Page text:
- Woman admits to being a part of a blackjack scamming scheme and receives a one-year prison sentence
- According to court papers, Rivera and her dealer-partner Mariano stole $78,000 from Mohegan Sun
A Massachusetts woman who was caught out scamming a casino out of nearly $80,000 has been sent to jail for a year.
Marlena Rivera, 38, and a mother of seven, will see five years of probation follow the sentence that was handed down by the New London Superior Court, Connecticut.
According to the Norwich Bulletin, Rivera pleaded guilty to first-degree larceny charges, which resulted from her scheme to defraud Connecticut’s Mohegan Sun casino, allegedly working with one of casino’s blackjack dealers.
In total, the scam saw $78,000 swiped from the Mohegan Sun.
Substance abuse and criminal history
Rivera, from Southbridge, Mass., was facing up to three years in prison at her sentencing but judge Hillary Strackbein decided one year was enough in light of the facts that the woman, who’s had a long history of substance abuse, has finally been making right steps towards defeating her addiction.
However, the judge refused pleas by Ms Rivera’s attorney to completely void the prison sentence, as this wasn’t the first time she’s been involved with criminal activities.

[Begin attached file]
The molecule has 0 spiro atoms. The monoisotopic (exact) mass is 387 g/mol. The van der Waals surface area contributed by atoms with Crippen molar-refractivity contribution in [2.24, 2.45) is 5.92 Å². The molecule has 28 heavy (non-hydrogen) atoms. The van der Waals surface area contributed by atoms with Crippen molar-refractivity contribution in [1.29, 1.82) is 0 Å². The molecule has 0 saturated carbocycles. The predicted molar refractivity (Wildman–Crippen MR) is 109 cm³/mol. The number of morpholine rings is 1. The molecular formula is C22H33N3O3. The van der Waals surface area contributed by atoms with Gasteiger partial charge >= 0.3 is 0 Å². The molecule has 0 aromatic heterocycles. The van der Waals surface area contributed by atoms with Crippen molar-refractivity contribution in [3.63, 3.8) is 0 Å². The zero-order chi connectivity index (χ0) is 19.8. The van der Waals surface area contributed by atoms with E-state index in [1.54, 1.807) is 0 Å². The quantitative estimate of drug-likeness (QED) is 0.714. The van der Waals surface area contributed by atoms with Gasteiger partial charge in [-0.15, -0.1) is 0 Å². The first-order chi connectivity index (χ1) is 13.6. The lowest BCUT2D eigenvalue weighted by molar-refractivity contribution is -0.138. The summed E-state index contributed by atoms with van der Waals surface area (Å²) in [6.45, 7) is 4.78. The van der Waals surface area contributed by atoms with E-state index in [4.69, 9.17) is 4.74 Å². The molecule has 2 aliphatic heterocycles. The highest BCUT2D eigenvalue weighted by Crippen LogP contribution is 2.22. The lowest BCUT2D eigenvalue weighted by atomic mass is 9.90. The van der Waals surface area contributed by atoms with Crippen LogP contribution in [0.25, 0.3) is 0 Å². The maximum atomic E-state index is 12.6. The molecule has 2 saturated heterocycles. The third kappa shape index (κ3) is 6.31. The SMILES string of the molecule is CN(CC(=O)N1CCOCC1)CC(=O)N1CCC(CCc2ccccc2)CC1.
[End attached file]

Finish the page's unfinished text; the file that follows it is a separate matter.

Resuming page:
As for Rivera, she apologized for her actions and expressed her regrets for how the whole case, which started in 2015, has affected her family.
In addition to having to serve time, the judge also ordered Rivera to repay the money she received from the ploy and banned her from entering any casinos in the state.
Rivera’s alleged accomplice pleading not guilty
Rivera’s alleged accomplice, dealer Roy Mariano, pleaded not guilty to the first-degree larceny charges and his case is pending before the court.
However, Mariano did admit to the investigators that he wasn’t happy about being moved to a part-time position and he needed extra money.
Court papers alleged that Mariano would give his partner additional chips every time she won a hand at a blackjack table.
The two were able to take out a grand total of $78,000, a part of which went to Rivera, while Mariano held on to his share. Mariano, though, denies a first-degree larceny charge.
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